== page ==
not their own natures (自性, svabhāva). Which body exists to be the same
as the soul? Which body exists to be different than the soul? Thus
proceeding are the sixty-two demonic views. Each and every one within
emptiness is untenable. When all existence completely ceases,
frivolous ponderings are entirely gone. When frivolous ponderings are
entirely gone, it is because we have penetrated the true aspect of the
many phenomena and attained the tranquil path. Hearkening back to the
chapter on causality, if we inquire into the many phenomena, they are
neither existent nor nonexistent, nor are they both existent and
nonexistent, and nor are they neither existent nor nonexistent. This
is called 'the true aspect of all phenomena.' It is also called 'the
true nature of the phenomena,' 'reality,' and 'nirvāṇa.' Therefore,
the Tathagata at no time, in no place, to no persons, ever spoke of
nirvāṇa as with particularized characteristics. When all existence has
entirely come to an end, frivolous ponderings have ceased.
Which directs us back to the OP inquiry: What happens to consciousness when entering parinirvāṇa? It ceases.
Of all forms of disease, none is greater than that of having a body —
he extinguished the body. Of all forms of torment, none is more severe
than that of having a calculating mind — he erased it and submerged in
the vacuous. The mind is taxed by the body; the body is burdened by
the intellect. The two pull each other, turning like a wheel on the
endless road of misery. It is said in the sutra, “The intellect is
poison, the body is shackles. Because of them the quiet silence of
liberation remains beyond reach; they are the cause of all
The Perfect turned his body into ashes and extinguished his intellect,
he relinquished his form and discarded his reason. Within, he
abandoned the stirrings of illumination; without, he put to rest the
basis of misery. Transcendent, perfectly free from all existents;
boundless, he became great and vacuous. Tranquil, inaudible, clear,
non-manifest, mysteriously gone forever into a destination unknown.
When a lamp goes out its flame is extinguished, the oil and the flame
gone all at once.
This is nirvana without remainder. In the words of a sutra, “The five
aggregates are no more, like a flame extinguished.”
The terms “with remainder” and “without remainder” are only external
appellations for nirvana, conventional designations for the divergent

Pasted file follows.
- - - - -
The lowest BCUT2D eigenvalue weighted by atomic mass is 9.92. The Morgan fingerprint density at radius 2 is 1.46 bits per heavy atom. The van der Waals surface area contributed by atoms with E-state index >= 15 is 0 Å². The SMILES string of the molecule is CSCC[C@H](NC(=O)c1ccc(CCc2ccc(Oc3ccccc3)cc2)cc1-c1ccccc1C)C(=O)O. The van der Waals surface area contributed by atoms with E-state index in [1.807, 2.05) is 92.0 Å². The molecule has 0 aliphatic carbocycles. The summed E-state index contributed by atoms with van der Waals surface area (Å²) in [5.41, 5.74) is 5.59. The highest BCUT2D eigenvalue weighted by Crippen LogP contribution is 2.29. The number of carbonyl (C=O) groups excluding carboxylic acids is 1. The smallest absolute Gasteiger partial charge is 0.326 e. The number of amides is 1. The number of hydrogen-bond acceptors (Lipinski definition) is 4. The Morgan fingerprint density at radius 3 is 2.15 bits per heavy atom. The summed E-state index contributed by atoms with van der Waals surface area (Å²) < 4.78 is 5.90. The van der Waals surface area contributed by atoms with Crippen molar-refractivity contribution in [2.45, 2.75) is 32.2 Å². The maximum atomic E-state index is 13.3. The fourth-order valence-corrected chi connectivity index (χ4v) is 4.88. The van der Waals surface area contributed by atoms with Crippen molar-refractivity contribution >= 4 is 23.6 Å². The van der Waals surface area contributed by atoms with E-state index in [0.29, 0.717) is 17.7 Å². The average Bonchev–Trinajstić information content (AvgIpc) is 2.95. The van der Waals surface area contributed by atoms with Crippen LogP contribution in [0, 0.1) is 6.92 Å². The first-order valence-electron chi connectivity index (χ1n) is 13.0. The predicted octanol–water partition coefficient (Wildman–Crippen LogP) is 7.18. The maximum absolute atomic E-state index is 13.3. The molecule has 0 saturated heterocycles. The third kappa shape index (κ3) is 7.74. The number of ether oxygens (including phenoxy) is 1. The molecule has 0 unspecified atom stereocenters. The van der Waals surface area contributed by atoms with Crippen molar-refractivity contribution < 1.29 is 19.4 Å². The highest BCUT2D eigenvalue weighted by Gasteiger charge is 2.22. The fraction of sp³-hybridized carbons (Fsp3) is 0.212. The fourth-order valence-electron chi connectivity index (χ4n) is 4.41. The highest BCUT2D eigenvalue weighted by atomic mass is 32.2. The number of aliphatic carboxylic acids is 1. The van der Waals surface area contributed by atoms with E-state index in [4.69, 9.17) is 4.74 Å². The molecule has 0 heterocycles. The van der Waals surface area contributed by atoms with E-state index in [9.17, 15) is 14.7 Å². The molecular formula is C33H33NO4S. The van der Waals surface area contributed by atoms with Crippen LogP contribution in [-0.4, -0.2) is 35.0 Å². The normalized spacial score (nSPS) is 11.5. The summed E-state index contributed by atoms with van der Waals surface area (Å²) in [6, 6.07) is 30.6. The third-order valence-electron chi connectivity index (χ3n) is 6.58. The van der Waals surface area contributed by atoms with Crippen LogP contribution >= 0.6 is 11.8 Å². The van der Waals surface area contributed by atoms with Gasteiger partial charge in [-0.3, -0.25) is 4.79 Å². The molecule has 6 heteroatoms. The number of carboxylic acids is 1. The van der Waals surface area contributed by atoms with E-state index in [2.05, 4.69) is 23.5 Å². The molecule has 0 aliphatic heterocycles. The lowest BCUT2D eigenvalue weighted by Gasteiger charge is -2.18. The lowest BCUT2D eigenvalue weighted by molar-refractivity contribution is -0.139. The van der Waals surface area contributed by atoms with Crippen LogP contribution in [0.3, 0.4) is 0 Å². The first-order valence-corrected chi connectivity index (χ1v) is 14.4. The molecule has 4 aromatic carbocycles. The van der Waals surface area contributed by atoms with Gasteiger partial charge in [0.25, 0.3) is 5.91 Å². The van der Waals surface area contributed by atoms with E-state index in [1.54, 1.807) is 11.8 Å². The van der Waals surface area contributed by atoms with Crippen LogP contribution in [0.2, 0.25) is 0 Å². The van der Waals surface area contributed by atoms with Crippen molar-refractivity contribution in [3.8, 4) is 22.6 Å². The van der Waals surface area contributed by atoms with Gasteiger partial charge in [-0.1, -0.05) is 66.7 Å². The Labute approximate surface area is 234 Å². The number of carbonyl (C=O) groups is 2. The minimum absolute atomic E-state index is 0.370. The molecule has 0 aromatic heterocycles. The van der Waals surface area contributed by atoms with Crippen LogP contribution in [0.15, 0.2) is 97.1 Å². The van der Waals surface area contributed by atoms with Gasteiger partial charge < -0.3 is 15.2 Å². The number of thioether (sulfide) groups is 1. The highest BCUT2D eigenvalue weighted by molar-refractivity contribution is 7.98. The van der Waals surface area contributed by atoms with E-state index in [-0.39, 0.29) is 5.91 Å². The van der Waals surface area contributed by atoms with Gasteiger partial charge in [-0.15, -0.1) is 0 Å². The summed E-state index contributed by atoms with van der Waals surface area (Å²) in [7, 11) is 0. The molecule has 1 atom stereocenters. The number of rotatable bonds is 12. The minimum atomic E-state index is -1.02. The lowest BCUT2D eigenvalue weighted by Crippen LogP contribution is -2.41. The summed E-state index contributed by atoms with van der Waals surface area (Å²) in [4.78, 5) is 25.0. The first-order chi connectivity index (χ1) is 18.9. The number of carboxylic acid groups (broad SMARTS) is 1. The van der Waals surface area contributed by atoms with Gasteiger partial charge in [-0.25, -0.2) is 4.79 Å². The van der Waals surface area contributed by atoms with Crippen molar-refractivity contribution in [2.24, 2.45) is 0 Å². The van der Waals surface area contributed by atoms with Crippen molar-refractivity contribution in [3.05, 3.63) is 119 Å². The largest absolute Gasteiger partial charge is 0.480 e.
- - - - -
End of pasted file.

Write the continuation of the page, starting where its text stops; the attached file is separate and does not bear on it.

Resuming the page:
modes of the sages’ responding to things.
As for these (two) appellations (of "with remainder" and "without remainder"), they are established to indicate the
various modes of sagely response. When the Sage manifests traces, we
call this “arising”; when he makes them vanish, we call this
“cessation.” His “arising” is referred to as nirvana “with remainder,”
his “cessation” as nirvana “without remainder.” All along both
appellations — “with” and “without remainder” — remain rooted in the
nameless. Surely the nameless will take any name? Thus, the Perfect
becomes a square when he inhabits a square, a circle when he stops in
a circle, a deva when among devas, a human being when among humans. To
become a deva or a human being in accordance with circumstance is
surely not something that devas or humans could do. It is precisely
because he is neither a deva nor a human that he can become one or the
(Venerable Sēngzhào Zhào's Essays T1858, translator unknown by poster, published by BDK as Three Short Treatises by Vasubandhu, Sengzhao, and Zongmi)
Though the Buddha's mind ended upon parinirvāṇa, he was never identified as, with, or in his mind to begin with. When I say "to begin with," I mean "after the bodhimaṇḍa," after he touched the earth in response to Mara, the godling prince. Nothing changes for the Tathāgata when form, consciousness, etc., ends, because he has already discarded, transcended, and escaped all of these.
In the Sarvāstivādin Mahāvibhāṣa ("The Great Commentary" of the Sarvāstivādin Śrāvakas), it explains nirvāṇa using some clever wordplay: "Vāna" means forest and "nir" means escape.
As it is the escape from the forest of the aggregates,
it is called nirvana.
When we ask a question like "Is the Buddha aware after parinirvāṇa," we are trying to pin the Tathāgata down, to identify him, using the aggregates by which ignorant sentient beings are bound. This can't be done.
Overlong, but hopefully helpful in some way.